On March 21, 2019, researchers in Western Australia were studying orcas, a species also known as killer whales. Suddenly, the scientists witnessed a phenomenon that no one had previously seen. They observed orcas killing the world’s largest animal, a blue whale.
On that day, this group of researchers from the Cetacean Research Center was traveling on a boat to their usual orca observation site. However, when they stopped to remove some trash from the water, they suddenly noticed some splashing in the distance. They observed the dorsal fins of several killer whales and saw that they were attacking a large whale species. That whale turned out to be a blue whale.
In this attack, 12 orcas were collaborating to take down a blue whale that was between 59-72 feet long. The whale’s entire body was covered in teeth marks. Its fins were bitten off, and its face was torn apart, showing exposed bone. Some of the orcas were slamming into the whale’s sides, while others were already feasting on different body parts.
This type of hostile behavior is an old habit for orcas; they use these methods reliably when hunting other whale species. First, they bite the fins, tail, and jaw of the whale to slow down their prey. Then, they push its head underwater in order to suffocate it. Some orcas also swim below to prevent the whale from diving.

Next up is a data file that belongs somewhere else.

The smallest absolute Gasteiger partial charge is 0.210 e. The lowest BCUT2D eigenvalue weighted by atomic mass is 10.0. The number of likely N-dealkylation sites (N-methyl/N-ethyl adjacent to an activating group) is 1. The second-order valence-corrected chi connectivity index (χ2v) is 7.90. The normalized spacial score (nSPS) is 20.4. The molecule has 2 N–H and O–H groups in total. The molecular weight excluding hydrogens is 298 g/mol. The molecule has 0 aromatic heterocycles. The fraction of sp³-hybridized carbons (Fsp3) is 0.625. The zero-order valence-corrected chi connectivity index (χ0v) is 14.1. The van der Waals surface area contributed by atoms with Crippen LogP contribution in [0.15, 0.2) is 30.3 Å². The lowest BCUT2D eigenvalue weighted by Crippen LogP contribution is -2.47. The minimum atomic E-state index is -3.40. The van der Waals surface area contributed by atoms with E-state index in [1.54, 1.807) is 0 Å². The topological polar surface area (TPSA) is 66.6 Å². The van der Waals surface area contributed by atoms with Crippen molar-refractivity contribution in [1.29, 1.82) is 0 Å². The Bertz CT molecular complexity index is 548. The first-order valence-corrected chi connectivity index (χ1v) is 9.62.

Orcas usually hunt in packs, which usually consist of their families. Often, the females lead the hunt. The orca calves tend to watch from the side, but they also join in on occasion. In the end, orcas share their meal even with extended family. On the day of the attack in question, the researchers saw 50 orcas consuming one blue whale.
In the journal Marine Mammal Science, a recent article described orca attacks on two other blue whales by the same pack of orcas. In 2019 and 2021, two younger blue whales, one calf and one juvenile were killed by the orcas. These incidents happened in Bremer Bay, Western Australia, a typical migration route for blue whales and an area where large groups of orcas often hunt.
Since these two species have coexisted in the oceans for thousands of years, researchers theorize that orcas have used that time to perfect their hunting methods for these large aquatic mammals.
While it is uncertain whether or not blue whales were a major part of orcas’ diet historically, they at least seemed to have contributed to the food source of killer whales considerably.
[Sources: Science News for Students ; npr.org ]